Want More Sales? Tell Better Stories!
STORY = information, knowledge, context and emotion
When facts are so widely available and instantly accessible, each one becomes less valuable. What begins to matter more is the ability to place these facts in context and to deliver them with emotional impact.
So stories and sales go together! Stories connect us. They can be your differentiator in a crowded, chaotic, commoditized marketplace. That’s because your story is unique. No one else has your founding myth, your organization’s DNA. Stories will help your current or potential clients and customers listen longer and buy quicker.
However, you – or your products or services – can’t be the hero of your own story. Your “stories” can’t be thinly veiled sales pitches, as many are.
That’s because we know people are substantially more motivated by an organization’s transcendent purpose (how it improves lives) than by its transactional purpose (how it sells or what it sells).
For a brilliant tutorial – or refresher – on this, check out Simon Sinek’s Why Ted Talk? With 60 million plus views – and counting – I can’t imagine too many people reading this haven’t seen it, but it’s worth noting regardless.
Character-driven stories produce changes in the brain
Paul J. Zak is an American neuroeconomist who uses neuroscience to build high performance organizations and to understand consumer decisions. He discovered through his lab’s research that a story must first sustain attention – a scarce resource in the brain – by developing tension during the narrative.
“If the story is able to create that tension then it is likely that attentive viewers/listeners will come to share the emotions of the characters in it, and after it ends, likely to continue mimicking the feelings and behaviors of those characters.” How does that apply to your corporate storytelling and brand journalism? “My experiments show that character-driven stories with emotional content result in a better understanding of the key points a speaker wishes to make and enable better recall of these points weeks later,” says Zak. “In terms of making impact, this blows the standard PowerPoint presentation to bits.”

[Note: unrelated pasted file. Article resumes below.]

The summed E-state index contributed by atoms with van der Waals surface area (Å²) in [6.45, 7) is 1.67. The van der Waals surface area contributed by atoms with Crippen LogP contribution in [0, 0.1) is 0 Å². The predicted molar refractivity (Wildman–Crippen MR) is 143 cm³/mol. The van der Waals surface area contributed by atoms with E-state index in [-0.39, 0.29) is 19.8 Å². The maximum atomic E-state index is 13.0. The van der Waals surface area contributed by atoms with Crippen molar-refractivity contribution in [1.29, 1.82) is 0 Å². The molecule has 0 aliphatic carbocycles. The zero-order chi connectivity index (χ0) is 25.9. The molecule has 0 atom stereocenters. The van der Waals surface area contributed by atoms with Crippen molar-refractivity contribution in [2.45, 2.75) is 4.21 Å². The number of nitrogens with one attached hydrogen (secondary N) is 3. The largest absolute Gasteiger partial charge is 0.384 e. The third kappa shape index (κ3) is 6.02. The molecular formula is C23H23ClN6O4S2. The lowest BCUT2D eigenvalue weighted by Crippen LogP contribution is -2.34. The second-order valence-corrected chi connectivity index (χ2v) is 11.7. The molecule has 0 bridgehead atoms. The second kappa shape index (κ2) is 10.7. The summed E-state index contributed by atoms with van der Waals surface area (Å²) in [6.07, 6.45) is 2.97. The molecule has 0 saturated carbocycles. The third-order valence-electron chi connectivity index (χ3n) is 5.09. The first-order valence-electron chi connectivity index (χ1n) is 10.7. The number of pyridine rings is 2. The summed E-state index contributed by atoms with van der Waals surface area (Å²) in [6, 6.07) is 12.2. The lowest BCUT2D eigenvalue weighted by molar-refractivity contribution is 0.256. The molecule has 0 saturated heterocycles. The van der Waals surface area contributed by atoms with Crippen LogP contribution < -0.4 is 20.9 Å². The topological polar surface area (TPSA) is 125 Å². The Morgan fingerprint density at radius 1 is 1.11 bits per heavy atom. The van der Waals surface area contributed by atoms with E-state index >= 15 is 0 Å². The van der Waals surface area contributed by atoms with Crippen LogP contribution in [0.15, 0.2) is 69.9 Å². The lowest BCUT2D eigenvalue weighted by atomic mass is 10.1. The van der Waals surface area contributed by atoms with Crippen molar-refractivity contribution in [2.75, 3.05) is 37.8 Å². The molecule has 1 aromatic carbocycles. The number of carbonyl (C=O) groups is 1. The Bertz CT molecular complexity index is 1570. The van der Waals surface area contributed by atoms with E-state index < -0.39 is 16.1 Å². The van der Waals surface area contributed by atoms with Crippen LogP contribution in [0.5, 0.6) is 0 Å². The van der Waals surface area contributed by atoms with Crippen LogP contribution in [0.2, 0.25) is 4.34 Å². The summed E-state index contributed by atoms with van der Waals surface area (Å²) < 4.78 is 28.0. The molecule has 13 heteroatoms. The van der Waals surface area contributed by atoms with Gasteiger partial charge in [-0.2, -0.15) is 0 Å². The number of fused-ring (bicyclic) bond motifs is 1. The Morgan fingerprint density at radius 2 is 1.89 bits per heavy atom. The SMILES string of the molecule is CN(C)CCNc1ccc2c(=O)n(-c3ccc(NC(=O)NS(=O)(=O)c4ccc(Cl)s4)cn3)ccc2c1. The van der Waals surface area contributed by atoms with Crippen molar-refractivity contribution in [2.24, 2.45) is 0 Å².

Character-driven stories with emotional content result in a better understanding of the key points a speaker wishes to make.
Take a critical look at your content
What does the home page on your website look like, or your blog pieces, and social media posts? Now how about your sales and marketing collateral and the words that come out of the mouths of your sales force?
Do your stories feature a dramatic arc in which a character struggles and eventually finds heretofore unknown abilities and uses these to triumph over adversity? Or is your content mostly about features and specs and your company and your solutions?
If you belong to the second camp you’re in the majority. In fact, research shows about 80% of our marketing is about us, and what we do and what we sell. As a result, the majority of companies are not making the most of the opportunity to show up differently and create a competitive advantage through better storytelling.
Apply these storytelling principles and structure to engage your audience:
- Feature transformation
- Have a clear beginning/middle/end
- Provide a framework for a case study
- Remember you are not the hero in the story but the mentor
- Be customer-centric
When your audience empathizes with the pain the customer experienced in the absence of your solution they will also feel the pleasure of its resolution and how the world improves with you in it
We are hard-wired for stories
Now, for the science. When we read or hear a bunch of facts, only certain parts in the brain get activated. Scientists call these Broca’s area and Wernicke’s area. Overall, it hits our language processing parts in the brain, where we decode words into meaning. And that’s it, nothing else happens.
When we are being told a story, though, things change dramatically. Not only are the language processing parts in our brain activated, but any other area in our brain that we would use when experiencing the events of the story are too. So stories put our whole brain to work.
In his best selling book A Whole New Mind, Daniel Pink says stories represent a pathway to understanding that don’t run through the left (analytical) side of the brain.
“We have a hunger for what stories provide – context enriched by emotion, a deeper understanding of how we fit in and why that matters. The Conceptual Age can remind us of what has always been true but rarely acted upon – that we must listen to each other’s stories and that we are each the authors of our own lives.”
In one study, people remembered stories 22 times more often than facts and data.
So stop trying to drive someone to a decision by feeding the analytical – and skeptical – side of their brain with information. Instead, create an emotional connection with the right side of your prospect’s brain, the part that ultimately makes the buying decision anyway, with a well crafted, audience-appropriate story of struggle and triumph that is unique to you. That’s a true differentiator.